Born 1974 in Florence, Alabama, Meko lives and works in Atlanta, Georgia. Drawing from Southern culture and contemporary urban subcultures, Meko has developed a system of gathering, hybridizing, and remixing of content into a multilingual dialect that endows ordinary or rejected objects with historic and spiritual powers. He establishes a new - metaphysical identity by reworking iconography through physical and psychological conditions in proclamation of remembrance. Michi Meko endows banal discarded objects weighted with historical significance and spiritual powers. Reworking domestic objects from his family history, such as cooking vessels, Meko creates poignant narratives emphasizing the buoyancy of black culture despite continuous oppression — be it flagrant or clandestine. For Meko, establishing a new metaphysical identity for these objects is a proclamation of remembrance. and a nod to the archeological excavation of the Mann-Simons Site.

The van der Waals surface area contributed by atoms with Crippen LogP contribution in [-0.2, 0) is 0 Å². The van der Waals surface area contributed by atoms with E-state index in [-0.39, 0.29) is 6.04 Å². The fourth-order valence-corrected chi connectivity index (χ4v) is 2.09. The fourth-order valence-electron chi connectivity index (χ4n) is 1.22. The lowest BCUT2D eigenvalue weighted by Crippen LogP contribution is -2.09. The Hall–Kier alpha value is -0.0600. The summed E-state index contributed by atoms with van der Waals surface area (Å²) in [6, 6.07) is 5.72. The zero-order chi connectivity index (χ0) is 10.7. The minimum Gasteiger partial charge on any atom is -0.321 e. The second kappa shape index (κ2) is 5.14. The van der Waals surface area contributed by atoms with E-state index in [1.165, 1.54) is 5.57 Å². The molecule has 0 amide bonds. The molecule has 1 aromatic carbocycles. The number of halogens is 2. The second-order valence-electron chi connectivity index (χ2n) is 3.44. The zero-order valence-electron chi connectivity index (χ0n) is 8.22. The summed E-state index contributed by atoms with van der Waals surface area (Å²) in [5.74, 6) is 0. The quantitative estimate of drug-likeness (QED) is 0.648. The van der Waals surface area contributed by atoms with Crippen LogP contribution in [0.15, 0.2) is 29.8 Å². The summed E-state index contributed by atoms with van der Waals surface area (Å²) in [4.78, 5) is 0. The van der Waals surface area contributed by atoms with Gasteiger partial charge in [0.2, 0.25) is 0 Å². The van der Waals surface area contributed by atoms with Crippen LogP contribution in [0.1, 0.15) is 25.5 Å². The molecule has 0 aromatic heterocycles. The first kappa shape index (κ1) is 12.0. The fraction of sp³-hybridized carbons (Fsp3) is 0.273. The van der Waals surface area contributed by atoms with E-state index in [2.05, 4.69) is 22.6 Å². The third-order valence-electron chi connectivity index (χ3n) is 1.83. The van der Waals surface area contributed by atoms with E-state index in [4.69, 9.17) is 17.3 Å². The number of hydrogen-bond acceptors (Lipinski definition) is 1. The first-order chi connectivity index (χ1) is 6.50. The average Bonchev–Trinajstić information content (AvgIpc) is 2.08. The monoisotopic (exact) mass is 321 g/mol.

Henry Taylor is a Los Angeles-based artist, well known for his acrylic paintings, mixed-media sculptures, and installations. His most prevalent work is portraiture. His paintings expressively capture those who influence him: historical figures, family, and strangers alike. On his first visit to South Carolina, Henry Taylor gleaned moments from his trip, incorporating objects and peoples he encountered into assemblage paintings that activate the historical tapestry of the Mann- Simons Site. Oriented in his practice of culling from his family, friends, as well as figures from popular culture and history, Taylor captures idiosyncratic portraits of the socio-political landscape and of figures that occupy contemporary society. Taylor’s vibrant and spontaneous style conjures rhythms similar to the acoustic equivalent in blues and jazz, while his subjects’ composition evokes critical social acumen described within the lyrical genius of artists like Nina Simone and N.W.A.